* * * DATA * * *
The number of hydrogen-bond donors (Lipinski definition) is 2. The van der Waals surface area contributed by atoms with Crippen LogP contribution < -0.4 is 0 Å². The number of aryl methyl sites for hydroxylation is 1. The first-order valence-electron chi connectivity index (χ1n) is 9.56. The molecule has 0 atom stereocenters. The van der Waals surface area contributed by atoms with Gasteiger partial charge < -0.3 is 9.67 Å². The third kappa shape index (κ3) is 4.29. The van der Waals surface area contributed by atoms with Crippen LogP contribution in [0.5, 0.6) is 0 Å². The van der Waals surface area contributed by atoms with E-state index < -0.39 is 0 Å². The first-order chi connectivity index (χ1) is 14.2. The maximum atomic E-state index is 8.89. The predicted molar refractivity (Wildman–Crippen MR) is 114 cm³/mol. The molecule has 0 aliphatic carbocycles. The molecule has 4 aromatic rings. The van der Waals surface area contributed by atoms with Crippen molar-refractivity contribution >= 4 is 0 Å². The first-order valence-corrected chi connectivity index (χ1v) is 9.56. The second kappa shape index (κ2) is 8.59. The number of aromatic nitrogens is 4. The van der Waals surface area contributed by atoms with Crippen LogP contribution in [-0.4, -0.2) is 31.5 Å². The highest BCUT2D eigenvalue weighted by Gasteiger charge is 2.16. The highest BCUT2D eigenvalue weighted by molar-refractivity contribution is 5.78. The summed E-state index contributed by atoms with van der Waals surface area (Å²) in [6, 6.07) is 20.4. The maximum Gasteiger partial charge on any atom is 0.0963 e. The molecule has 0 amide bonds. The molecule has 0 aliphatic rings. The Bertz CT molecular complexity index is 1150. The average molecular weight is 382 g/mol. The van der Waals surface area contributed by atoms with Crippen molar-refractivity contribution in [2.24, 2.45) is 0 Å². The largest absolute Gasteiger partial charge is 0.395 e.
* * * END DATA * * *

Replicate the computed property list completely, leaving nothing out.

The number of hydrogen-bond donors (Lipinski definition) is 2. The van der Waals surface area contributed by atoms with Crippen LogP contribution < -0.4 is 0 Å². The number of aryl methyl sites for hydroxylation is 1. The first-order valence-electron chi connectivity index (χ1n) is 9.56. The molecule has 0 atom stereocenters. The van der Waals surface area contributed by atoms with Gasteiger partial charge < -0.3 is 9.67 Å². The third kappa shape index (κ3) is 4.29. The van der Waals surface area contributed by atoms with Crippen LogP contribution in [0.5, 0.6) is 0 Å². The van der Waals surface area contributed by atoms with E-state index < -0.39 is 0 Å². The first-order chi connectivity index (χ1) is 14.2. The maximum atomic E-state index is 8.89. The predicted molar refractivity (Wildman–Crippen MR) is 114 cm³/mol. The molecule has 0 aliphatic carbocycles. The molecule has 4 aromatic rings. The van der Waals surface area contributed by atoms with Crippen molar-refractivity contribution >= 4 is 0 Å². The first-order valence-corrected chi connectivity index (χ1v) is 9.56. The second kappa shape index (κ2) is 8.59. The number of aromatic nitrogens is 4. The van der Waals surface area contributed by atoms with Crippen LogP contribution in [-0.4, -0.2) is 31.5 Å². The highest BCUT2D eigenvalue weighted by Gasteiger charge is 2.16. The highest BCUT2D eigenvalue weighted by molar-refractivity contribution is 5.78. The summed E-state index contributed by atoms with van der Waals surface area (Å²) in [6, 6.07) is 20.4. The maximum Gasteiger partial charge on any atom is 0.0963 e. The molecule has 0 amide bonds. The molecule has 0 aliphatic rings. The Bertz CT molecular complexity index is 1150. The average molecular weight is 382 g/mol. The van der Waals surface area contributed by atoms with Crippen molar-refractivity contribution in [2.24, 2.45) is 0 Å². The largest absolute Gasteiger partial charge is 0.395 e.